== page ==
Cost: $188 (Includes hosting plan for three years at $3.95 a month, domain name, domain privacy, and site scanner, so it was $93.20 for one year)

  • Theme

A theme is what makes your site attractive to look at. It’s the design template.

I use Themify’s Ultra theme on my website, and I highly recommend it. Themify creates beautiful and responsive themes with drag and drop builders, making them very easy to work with. There are so many tutorials online to show you how to set it up. I recommend watching Hogan Chua’s videos on YouTube for step-by-step instructions.

Cost: $49

  • Email service provider

If you want to be top of mind when your potential clients are looking for proofreading services, then you need to start building an email list.

You can’t guarantee that potential clients will remember to keep visiting your website. You need to show up consistently in their inbox, proving to them how you’re an expert and why they need to hire you.

This provider is a bit of a luxury for me as a new business owner, but ConvertKit makes it so easy to collect email addresses from your subscribers, set up your welcome series, deliver your opt-in incentives, and send regular emails to your list, that I feel like the expense is worth it.

I started with MailChimp but just found it more difficult to figure out, so I only actually started sending emails to my subscribers once I got set up with ConvertKit.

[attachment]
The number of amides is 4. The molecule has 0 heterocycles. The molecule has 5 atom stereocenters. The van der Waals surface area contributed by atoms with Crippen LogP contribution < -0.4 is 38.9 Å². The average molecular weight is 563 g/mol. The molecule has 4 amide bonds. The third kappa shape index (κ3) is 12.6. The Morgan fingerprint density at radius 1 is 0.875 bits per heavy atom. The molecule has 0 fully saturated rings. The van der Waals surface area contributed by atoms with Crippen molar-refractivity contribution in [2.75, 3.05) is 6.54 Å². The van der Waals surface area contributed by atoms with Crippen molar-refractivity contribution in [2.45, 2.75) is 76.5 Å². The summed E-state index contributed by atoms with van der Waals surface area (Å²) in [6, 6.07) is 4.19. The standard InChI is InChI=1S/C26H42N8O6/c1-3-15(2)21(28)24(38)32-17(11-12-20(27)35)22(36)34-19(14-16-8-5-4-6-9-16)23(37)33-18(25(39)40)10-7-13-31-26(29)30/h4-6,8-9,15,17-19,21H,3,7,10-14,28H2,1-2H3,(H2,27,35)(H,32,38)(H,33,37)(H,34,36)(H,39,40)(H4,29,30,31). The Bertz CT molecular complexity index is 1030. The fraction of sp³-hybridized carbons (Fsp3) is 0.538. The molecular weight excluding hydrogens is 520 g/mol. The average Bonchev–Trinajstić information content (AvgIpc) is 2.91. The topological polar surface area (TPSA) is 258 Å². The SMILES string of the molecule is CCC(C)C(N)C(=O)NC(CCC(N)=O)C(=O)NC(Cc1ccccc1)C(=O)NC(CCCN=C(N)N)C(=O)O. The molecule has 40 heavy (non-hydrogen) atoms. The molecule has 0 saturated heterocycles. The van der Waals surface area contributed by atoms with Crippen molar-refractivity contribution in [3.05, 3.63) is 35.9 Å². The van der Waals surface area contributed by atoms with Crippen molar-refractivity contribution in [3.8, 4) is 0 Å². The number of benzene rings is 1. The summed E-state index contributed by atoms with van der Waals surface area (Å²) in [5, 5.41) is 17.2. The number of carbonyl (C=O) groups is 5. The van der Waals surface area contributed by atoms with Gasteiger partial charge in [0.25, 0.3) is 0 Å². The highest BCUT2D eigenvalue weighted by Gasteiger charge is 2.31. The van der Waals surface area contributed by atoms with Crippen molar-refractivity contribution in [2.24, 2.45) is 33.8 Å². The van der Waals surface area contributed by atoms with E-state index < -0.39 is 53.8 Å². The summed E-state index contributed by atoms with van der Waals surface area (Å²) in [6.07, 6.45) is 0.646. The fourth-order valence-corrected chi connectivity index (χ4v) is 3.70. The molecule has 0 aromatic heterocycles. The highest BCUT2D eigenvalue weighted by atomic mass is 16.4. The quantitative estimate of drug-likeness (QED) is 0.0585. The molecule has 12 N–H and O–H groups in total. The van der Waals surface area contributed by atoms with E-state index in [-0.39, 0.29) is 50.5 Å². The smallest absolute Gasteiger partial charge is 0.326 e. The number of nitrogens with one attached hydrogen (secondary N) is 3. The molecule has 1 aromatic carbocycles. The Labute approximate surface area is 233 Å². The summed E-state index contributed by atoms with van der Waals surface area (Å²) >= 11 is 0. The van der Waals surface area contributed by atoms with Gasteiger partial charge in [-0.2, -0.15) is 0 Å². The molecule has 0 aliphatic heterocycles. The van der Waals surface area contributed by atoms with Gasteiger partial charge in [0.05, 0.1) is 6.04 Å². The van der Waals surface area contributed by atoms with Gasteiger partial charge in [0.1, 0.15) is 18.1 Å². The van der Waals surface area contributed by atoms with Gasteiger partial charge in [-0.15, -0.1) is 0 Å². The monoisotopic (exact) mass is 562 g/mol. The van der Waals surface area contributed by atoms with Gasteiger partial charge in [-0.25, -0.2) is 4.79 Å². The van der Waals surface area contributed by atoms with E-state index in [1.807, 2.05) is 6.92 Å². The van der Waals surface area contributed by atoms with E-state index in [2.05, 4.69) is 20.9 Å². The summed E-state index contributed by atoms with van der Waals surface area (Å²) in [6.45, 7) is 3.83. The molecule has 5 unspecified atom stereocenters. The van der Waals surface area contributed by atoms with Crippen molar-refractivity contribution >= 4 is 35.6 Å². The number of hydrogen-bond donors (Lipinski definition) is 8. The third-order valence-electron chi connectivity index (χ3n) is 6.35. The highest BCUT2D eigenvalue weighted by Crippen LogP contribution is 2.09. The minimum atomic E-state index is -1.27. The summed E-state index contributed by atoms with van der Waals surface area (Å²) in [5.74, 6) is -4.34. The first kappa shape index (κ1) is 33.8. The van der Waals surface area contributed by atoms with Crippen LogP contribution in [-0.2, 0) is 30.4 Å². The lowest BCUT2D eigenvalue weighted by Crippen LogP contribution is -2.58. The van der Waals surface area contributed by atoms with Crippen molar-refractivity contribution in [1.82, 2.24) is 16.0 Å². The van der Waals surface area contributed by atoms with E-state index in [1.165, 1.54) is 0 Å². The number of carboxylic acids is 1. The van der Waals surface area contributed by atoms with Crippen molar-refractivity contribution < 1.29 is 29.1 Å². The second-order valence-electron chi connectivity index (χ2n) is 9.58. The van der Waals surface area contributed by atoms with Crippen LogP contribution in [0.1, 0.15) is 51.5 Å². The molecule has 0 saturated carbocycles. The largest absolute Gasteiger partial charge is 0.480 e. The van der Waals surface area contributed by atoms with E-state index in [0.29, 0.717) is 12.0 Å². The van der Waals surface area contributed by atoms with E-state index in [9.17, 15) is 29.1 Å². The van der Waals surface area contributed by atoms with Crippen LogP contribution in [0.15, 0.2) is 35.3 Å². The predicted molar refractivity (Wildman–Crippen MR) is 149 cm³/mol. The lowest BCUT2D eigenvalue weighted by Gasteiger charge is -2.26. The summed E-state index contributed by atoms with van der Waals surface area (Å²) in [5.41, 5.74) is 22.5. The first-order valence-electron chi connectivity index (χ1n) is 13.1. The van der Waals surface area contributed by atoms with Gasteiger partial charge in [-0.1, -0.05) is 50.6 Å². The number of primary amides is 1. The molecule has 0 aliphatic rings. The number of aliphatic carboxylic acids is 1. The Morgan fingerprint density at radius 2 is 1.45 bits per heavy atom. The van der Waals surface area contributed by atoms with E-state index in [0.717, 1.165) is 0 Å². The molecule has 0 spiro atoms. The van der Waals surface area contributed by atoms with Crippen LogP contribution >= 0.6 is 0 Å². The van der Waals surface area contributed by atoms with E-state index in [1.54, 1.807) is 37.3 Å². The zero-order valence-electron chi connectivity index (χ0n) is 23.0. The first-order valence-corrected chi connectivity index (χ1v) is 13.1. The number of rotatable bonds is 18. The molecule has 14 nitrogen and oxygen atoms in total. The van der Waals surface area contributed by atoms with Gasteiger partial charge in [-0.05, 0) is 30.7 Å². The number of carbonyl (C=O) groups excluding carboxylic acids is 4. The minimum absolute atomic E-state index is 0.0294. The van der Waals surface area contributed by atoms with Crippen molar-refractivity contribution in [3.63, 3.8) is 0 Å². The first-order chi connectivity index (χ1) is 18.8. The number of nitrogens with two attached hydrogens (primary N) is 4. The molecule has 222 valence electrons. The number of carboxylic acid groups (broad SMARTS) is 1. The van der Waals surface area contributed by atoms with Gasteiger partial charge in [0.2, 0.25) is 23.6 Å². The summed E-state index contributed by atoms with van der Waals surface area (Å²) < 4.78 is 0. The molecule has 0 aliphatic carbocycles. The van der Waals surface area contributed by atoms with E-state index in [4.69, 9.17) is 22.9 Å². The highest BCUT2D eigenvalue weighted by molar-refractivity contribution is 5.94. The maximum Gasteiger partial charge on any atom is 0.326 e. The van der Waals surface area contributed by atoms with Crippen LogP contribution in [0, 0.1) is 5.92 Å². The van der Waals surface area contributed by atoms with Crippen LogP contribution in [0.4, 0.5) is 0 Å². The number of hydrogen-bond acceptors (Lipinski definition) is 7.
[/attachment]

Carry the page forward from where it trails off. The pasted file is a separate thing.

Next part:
If you’d like to subscribe to my email newsletter and receive alerts when I publish a new post as well as freelancing and small-business tips, then sign up below!

Cost: $29 per month (I only set this up a couple of months ago, so I didn’t pay this expense for the full year)

  • Advertising on directories

You shouldn’t rely on directory listings as they’re a passive form of marketing, but they’re important nonetheless. You’ll need as many ways as possible to get your name out there. I only have one paid directory listing at the moment on findaproofreader.com.

Cost: $42 per year (Cost is £30, so this is a rough estimate)

TOTAL WEBSITE & ADVERTISING EXPENSES: $337

Keep in mind that my web hosting is for three years, so I won’t have to pay that again for a LONG time!

Web Hosting

3—Reference Books

As a new proofreader, you’re not going to know the answer to every grammar, punctuation, or style issue you come across. You will need to do research and consult many different sources. They’re not just useful for new proofreaders; you’ll continue to use these resources for your entire career.